Engineering degrees are very appealing and promise a great career. But choosing what you want to do for the rest of your life in your late teens or early 20s doesn’t guarantee making the best choice. Assignments are hard and the workload is often immense. You might later realise that this is simply not what you expected and wanted. If this is true and you are still going to graduate but don’t want to follow the conventional route, there is plenty of alternative careers for engineers out there. So, if you need some ideas, keep on reading, because your degree is a very valuable one and can be successfully put to use in various disciplines.
Skills of an engineering graduate
During your time at university, you learn a lot about engineering. Knowledge of many technical details is what most of your exams and assessments are about, but that’s not all you get. University provides you with a very valuable set of transferable skills. Engineers are great at solving problems, managing time and have strong numeracy skills, to name just a few. Student placements and internships are also valuable learning experiences which can help find alternative careers for engineers.
1. Management and logistics
These jobs definitely require problem-solving skills and ability to make critical decisions. Planning and working under pressure are also what you have to deal with on an everyday basis. Numeracy skills are useful in calculating budgets and foreseeing costs and risks. This is where planning and organisation skills play such an important role. Analytical thinking is another skill you need. If you work in supply chain, your technical background might be very helpful to understand how certain equipment works as well as details of the products.
Good communication skills are a must. As a manager you need to have good relations with your employees, as well as be able to clearly communicate and execute what needs to be done.
This job will let you utilise your expertise and presentation skills in order to earn customers and develop business. To succeed you need detailed technical knowledge and understanding of how things work, which is simple with your education. Communication skills are crucial to understand client needs and provide for them accordingly. The same skills are used to efficiently communicate with other members of the team such as designers, developers and researchers.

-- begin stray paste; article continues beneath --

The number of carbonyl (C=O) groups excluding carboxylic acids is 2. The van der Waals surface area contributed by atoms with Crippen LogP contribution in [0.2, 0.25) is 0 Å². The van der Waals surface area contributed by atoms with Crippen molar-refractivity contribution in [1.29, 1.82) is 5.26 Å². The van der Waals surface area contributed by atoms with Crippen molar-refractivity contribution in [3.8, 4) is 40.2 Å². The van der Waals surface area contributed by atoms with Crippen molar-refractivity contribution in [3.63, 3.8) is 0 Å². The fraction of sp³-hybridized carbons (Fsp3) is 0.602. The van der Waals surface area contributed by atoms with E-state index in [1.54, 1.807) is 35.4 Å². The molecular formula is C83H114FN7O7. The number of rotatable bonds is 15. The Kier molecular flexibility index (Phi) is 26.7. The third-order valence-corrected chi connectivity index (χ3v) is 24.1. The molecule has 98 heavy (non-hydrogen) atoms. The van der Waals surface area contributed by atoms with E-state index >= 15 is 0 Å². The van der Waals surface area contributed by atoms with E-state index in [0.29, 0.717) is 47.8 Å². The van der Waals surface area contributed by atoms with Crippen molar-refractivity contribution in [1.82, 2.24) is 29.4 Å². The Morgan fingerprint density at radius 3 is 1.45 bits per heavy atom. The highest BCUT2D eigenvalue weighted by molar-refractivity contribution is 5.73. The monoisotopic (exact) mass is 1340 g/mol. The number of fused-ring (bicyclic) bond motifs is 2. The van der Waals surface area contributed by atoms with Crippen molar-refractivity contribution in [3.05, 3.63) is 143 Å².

3. Academic teaching
Another one of alternative careers for engineers is to become a teacher or an academic lecturer. You can help new generations of scientists find passion for engineering and assists them in developing creative thinking and problem-solving skills. It is also a chance to use real-life examples from your own time at university and also experience gained during placements. To succeed in this role you’ll also need some experience in teaching, enthusiasm for the subject and lots of patience!
If back in your college days you most enjoyed writing and turned every formal assignment into a story, this might be the best option for you. If you have a passion for writing and also enjoy engineering, combine these two passions and make a living out of it. Since you’re an expert in the field, your articles or blog posts would be very valuable for the industry and will provide readers with solid and reliable information. What other skills gained during your university time would you use? Organisation, planning and analytical thinking amongst others. You might also find yourself in a challenging situation of explaining highly complicated and technical terms to general public. But isn’t it because of challenges that you wanted to do engineering in the first place?
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Other Alternative Careers for Engineers
To be fairly honest, you can do anything with an engineering degree. There are plenty of people these days who work in industries and do jobs absolutely different from their degrees. If that’s the case for you then you might want to get additional training in the area you like or take some extra course, such as accounting or an MBA.